She loved cricket. Mark and I try to attend a day at a Test Match or ODI at Trent Bridge once a year. It's like a pilgrimage back to Nottingham and a remembrance of Shirl all in one! Derek Randall was my hero! Do you remember his 174 in the 1977 Centenary Test at the MCG? I stayed up all night listening to the commentary; my bedroom wall was subsequently plastered with the newspaper cuttings! I was once in the pavilion at Trent Bridge with Shirl, and Derek Randall came up to say hello. She was really chuffed! As was I!
My older brother Mark is a retired barrister, specialising in shipping law, based in Temple, then Lincoln's Inn Fields. He lives in Surbiton and visits a number of "Offices" which are all cafés. I too have a number of "Offices" . . . Old Gate, The White Lion, Vocation to name just three.
My sister Amanda, or Maudie for Equity purposes, was initially an actor but is now an author of children's books. I designed her website showcasing her portfolio of books. - maudiesmith.co.uk
You followed in the footsteps of your father and older brother. You studied Law at Leeds. Did you try to hide the fact that you were an eminent professor's son?
Yes, I planned to conceal my identity at Leeds University, and thought that would be easy with a name like Smith! The Head of the department was Professor Brian Hogan, who was originally recruited at Nottingham by my father and collaborated on criminal law textbooks with him. I knew him as `Uncle Brian'. There were a number of other academics at Leeds who had taught law at Nottingham, or had studied law there. In the first week there was a social gathering for the first year students and teachers. I had been allocated Peter Seago as my personal tutor. Peter had studied at Nottingham and my father was his personal tutor! In no time at all, Peter announced in front of my fellow fresher students how he remembered my parents hosting a party for third year Nottingham students at our family home, and how he remembered me running round dressed up as a red Indian Chief with my bow and arrows! Cover immediately blown!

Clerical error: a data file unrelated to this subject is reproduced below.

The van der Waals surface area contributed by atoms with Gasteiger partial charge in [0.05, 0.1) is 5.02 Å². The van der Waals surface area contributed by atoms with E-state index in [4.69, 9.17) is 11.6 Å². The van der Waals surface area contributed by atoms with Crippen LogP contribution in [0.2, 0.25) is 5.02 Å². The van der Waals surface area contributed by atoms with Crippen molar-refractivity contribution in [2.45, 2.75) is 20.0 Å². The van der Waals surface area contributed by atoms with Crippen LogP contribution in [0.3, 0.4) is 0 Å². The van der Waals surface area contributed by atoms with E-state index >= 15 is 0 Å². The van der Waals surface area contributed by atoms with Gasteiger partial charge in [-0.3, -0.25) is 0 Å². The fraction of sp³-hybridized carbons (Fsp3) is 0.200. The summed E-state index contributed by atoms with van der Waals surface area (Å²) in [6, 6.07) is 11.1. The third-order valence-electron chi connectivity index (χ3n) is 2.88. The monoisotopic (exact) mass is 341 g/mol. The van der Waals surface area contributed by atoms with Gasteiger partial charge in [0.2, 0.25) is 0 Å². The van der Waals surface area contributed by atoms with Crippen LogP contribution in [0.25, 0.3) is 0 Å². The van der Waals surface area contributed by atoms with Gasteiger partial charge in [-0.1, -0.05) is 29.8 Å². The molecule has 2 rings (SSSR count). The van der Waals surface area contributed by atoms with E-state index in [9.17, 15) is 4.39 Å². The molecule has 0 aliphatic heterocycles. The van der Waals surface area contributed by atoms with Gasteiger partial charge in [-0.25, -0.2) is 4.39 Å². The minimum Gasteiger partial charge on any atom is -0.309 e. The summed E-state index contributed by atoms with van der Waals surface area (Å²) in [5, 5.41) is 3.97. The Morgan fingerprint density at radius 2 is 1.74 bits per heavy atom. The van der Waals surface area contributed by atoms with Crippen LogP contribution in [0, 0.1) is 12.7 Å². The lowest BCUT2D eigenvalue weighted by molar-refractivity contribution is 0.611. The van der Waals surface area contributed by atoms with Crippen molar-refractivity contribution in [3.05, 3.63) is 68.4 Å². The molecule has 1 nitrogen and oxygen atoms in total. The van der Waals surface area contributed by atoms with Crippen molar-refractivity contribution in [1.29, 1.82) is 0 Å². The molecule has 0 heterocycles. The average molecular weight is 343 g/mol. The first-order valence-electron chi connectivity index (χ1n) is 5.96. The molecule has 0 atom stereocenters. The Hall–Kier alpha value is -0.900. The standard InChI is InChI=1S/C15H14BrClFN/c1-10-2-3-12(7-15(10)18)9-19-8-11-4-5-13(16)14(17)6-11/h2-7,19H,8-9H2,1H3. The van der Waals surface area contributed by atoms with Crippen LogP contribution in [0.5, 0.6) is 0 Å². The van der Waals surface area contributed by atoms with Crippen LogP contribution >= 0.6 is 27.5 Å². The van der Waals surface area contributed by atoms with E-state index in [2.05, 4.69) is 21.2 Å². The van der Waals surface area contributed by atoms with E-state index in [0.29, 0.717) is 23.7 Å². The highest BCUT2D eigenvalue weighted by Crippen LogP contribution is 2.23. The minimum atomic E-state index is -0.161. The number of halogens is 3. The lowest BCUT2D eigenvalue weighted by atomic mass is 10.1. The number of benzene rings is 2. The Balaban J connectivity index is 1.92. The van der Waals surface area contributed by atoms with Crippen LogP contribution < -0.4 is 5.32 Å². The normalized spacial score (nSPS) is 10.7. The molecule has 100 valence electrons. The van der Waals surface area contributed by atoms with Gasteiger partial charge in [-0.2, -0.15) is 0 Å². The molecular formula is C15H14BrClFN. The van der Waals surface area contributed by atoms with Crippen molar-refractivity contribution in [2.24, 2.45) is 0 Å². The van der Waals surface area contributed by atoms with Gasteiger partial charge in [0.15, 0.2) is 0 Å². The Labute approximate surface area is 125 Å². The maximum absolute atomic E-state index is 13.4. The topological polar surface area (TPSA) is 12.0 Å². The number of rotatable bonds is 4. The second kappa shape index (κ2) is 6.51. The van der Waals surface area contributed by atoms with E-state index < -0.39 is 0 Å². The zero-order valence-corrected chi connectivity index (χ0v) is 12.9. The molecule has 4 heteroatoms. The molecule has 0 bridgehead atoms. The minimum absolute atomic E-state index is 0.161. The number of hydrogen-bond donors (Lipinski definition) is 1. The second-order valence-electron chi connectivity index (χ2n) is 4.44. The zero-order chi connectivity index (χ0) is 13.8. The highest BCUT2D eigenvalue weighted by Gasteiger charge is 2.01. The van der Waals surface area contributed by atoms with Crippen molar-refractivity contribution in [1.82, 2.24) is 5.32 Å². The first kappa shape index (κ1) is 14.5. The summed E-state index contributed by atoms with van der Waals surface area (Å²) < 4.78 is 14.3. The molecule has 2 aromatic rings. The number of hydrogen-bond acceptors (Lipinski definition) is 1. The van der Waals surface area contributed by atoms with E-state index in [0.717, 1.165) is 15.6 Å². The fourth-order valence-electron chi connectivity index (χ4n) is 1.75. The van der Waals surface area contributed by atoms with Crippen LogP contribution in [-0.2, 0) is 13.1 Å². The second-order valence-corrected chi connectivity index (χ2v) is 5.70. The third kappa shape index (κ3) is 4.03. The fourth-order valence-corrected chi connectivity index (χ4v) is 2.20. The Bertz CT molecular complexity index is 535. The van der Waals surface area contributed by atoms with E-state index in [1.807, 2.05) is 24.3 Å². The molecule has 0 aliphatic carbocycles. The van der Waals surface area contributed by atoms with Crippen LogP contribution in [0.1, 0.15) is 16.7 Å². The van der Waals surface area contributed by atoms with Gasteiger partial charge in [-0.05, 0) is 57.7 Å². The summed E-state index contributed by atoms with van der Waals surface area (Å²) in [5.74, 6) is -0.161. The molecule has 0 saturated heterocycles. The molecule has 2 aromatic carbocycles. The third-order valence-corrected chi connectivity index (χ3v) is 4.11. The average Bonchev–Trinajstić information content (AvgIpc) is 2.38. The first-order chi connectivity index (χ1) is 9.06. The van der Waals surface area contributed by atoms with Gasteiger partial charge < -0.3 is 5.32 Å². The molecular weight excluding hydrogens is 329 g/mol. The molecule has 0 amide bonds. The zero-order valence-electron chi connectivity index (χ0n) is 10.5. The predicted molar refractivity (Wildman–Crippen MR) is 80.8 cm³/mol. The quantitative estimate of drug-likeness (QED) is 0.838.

One of the fellow students privy to that conversation was Richard Quest (became a BBC journalist, now News Anchor for CNN International). Being the great communicator that he is, everyone got to know I was the son of Professor JC Smith. Brian Hogan was known as `Uncle Brian' for a few years!
When did you become interested in photography?
My father always took transparency photographs; not always the best compositions, but family slide shows projected onto a big screen in the lounge were always exciting – his first projector didn't have a carousel, so he had to manually enter one slide at a time!
Did your interest continue at university?
My parents bought me a Nikon FE for my 21st birthday and I haven't stopped taking photographs since!
Always Nikon cameras; initially a mix of transparencies and film, finally going digital in 2005. I have over 12,000 images for sale on Alamy Stock Photography. I do various freelance projects, including photographing local businesses for the Hebden Royd Business Forum website. Quite a diverse range of businesses!
You can see a selection of more of my images here: fotosmith.co.uk
How did you get to know the young Keir Starmer?
Keir Starmer and I both studied Law at Leeds. My girlfriend at the time was in digs with him at 22 Chestnut Avenue, Headingley, so we got to know each other quite well. Keir's friend John Murray, who lived in the same digs, predicted that he would one day become Prime Minister!